An act of generosity

Commuters

Commuters (Photo credit: Alan Cleaver)

It had been a long morning even thought the day was young. The chill of the concrete pavement seeped up through the cardboard into his bones. He had not looked at the sky, knowing it would be slate grey. The cold, damp atmosphere enveloped him and sapped away at his soul. A steady stream of commuters had already marched past him. Most steadfastly ignored him. A small minority had mumbled some abuse under their breath. A smaller minority still had offered kind words. None had thrown any money into the plastic cup offered out in front of him.

The ironic thing was that not so long ago, Eric had been among them. Every morning, he used to put on a shirt and tie, kiss his wife goodbye and set off for work. He would have marched past the vagrants sitting at the side of the street, striving to avoid eye contact. Wondering why they didn’t do something to pull themselves out of the gutter. It didn’t take long for Eric to fall. His wife left him for another man. In the ensuing breakdown he lost his job. The house went soon after. The last thing to go was his dignity.

Someone stopped in front of him and fished around in his pocket. Eric knew not to get excited. The first few times he had looked up expectantly only to receive a mouthful of abuse or a patronising lecture. Once someone had made a show of rooting around in their wallet before dropping a load of old receipts in his cup. He wondered which one this man would be. Allowing his mind to drift, he started to imagine what he would do if the man gave him some money.

He was hungry, but then he had got used to it. He could murder a drink. Alcohol took away the cold and the pain for a short time. For brief moments, the numbness would seep through him soothing his soul. Give him numbness over cold, hunger and sadness any day. The man was still there rummaging around in his wallet. For reasons he could not fathom, Eric started to think about his old job at the newspaper. He had been a cartoonist and illustrator. He used to really his work and it lightened his mood.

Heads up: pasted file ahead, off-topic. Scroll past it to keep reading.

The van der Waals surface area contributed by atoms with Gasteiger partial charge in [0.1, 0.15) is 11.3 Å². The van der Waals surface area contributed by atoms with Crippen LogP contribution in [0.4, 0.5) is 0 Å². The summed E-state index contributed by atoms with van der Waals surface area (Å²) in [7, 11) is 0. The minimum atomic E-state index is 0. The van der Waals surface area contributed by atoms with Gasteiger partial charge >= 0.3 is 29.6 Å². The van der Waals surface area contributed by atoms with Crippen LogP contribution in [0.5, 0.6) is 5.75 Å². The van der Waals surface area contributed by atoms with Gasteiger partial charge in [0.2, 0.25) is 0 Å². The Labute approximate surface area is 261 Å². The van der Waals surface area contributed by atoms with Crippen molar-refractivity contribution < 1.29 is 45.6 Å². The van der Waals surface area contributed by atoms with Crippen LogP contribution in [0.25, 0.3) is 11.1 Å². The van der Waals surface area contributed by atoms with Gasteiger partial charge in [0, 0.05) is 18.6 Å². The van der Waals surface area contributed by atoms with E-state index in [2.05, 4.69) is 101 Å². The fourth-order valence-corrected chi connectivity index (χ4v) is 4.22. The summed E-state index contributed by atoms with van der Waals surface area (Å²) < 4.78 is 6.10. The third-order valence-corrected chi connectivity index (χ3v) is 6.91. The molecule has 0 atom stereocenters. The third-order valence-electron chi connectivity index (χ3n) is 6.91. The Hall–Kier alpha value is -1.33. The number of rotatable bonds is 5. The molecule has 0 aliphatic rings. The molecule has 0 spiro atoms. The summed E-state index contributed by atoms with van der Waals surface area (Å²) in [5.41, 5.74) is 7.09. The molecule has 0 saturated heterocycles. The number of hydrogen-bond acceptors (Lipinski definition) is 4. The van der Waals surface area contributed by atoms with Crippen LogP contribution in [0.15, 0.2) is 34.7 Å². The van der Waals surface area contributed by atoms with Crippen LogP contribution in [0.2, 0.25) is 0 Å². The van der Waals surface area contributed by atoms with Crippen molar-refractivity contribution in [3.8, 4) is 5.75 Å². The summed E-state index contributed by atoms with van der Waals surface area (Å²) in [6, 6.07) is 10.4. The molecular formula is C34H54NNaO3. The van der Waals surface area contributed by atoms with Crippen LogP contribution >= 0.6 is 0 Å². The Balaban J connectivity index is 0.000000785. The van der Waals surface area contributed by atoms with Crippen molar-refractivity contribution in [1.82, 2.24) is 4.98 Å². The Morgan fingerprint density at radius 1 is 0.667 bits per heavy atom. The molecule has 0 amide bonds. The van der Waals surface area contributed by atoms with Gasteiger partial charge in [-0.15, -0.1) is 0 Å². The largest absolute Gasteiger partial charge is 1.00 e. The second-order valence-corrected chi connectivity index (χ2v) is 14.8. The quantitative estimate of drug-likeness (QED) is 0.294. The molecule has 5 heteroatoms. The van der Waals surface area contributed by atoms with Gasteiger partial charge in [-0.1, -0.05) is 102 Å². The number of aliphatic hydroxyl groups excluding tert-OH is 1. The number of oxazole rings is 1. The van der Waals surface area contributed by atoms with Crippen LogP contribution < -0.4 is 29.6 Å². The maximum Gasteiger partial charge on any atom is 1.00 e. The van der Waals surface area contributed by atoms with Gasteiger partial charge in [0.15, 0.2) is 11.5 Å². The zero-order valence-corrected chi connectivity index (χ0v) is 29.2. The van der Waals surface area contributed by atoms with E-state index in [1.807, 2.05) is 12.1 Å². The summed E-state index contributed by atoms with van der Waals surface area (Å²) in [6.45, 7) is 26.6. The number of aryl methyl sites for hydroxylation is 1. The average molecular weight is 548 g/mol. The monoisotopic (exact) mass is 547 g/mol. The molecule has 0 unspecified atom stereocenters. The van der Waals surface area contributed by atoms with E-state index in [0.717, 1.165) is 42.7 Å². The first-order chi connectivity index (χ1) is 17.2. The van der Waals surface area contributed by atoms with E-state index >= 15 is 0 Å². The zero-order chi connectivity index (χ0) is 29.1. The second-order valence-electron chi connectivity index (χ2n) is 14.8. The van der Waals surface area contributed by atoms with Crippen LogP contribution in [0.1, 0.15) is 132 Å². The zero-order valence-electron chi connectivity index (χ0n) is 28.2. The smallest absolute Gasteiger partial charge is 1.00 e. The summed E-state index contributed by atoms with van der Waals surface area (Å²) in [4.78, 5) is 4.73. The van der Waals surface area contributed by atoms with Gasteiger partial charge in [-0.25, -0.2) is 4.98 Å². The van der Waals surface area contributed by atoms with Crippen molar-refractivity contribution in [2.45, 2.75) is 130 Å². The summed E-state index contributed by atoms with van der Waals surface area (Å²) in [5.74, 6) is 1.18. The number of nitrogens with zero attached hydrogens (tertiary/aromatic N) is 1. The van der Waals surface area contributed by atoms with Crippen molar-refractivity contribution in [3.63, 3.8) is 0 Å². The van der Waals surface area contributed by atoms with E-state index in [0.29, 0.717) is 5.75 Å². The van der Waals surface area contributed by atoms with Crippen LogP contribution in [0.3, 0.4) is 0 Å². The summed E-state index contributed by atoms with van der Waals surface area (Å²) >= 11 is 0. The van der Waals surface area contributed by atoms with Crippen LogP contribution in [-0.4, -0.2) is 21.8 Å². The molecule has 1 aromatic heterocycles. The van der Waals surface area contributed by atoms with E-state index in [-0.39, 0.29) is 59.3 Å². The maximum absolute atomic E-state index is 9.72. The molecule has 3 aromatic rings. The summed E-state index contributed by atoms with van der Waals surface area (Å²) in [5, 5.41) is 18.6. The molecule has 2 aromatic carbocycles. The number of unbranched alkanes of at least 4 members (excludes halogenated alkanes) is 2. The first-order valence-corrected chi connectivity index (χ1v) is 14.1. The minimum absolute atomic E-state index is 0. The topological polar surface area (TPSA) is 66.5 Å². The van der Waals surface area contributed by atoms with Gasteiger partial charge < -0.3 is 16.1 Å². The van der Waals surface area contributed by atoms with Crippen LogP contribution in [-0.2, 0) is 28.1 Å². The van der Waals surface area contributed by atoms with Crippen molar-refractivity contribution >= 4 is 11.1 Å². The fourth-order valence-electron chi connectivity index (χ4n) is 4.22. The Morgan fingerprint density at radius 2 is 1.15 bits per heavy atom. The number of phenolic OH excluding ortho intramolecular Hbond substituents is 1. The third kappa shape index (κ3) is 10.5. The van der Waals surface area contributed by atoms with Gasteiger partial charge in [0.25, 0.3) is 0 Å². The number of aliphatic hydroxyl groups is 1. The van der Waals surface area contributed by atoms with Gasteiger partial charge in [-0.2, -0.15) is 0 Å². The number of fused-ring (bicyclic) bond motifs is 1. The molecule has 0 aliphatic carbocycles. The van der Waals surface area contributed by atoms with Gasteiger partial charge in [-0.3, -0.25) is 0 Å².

The man bent down and stuffed something into his cup before walking off. Eric snatched at the cup, eager to see the man’s donation. Would it be a sarcastically penned note of advice? A piece of chewing gum wrapped up in paper? It was neither. It looked like money. Erik suddenly found it hard to draw breath. Nobody had ever donated paper money before. His spirits soared as he fished out the note and unfurled it. Twenty pounds. He could get very numb indeed with twenty pounds and have something to eat. Hiding the note, he looked left and right to make sure no other vagrants had noticed his windfall. Being robbed now would be a cruel twist of fate.

Making his way around to the supermarket, he began mentally spending the money. He began to salivate for the first time in longer than he could remember. Feeling like he was walking on air, the pain began to melt away, he could see the supermarket ahead of him. Just beside the supermarket was an art shop. He wondered why he’d never noticed it before. Probably because they don’t sell food or super strength beer.

Pausing in the doorway of the supermarket, he looked wistfully over at the paints and pencils in the art shop, scrunching the twenty pound note in his pocket. A security guard, his interest piqued by the automatic door constantly opening and shutting. “Oi – mate! You coming in or what?” Eric turned and stared at him. “I just don’t know.” He replied.

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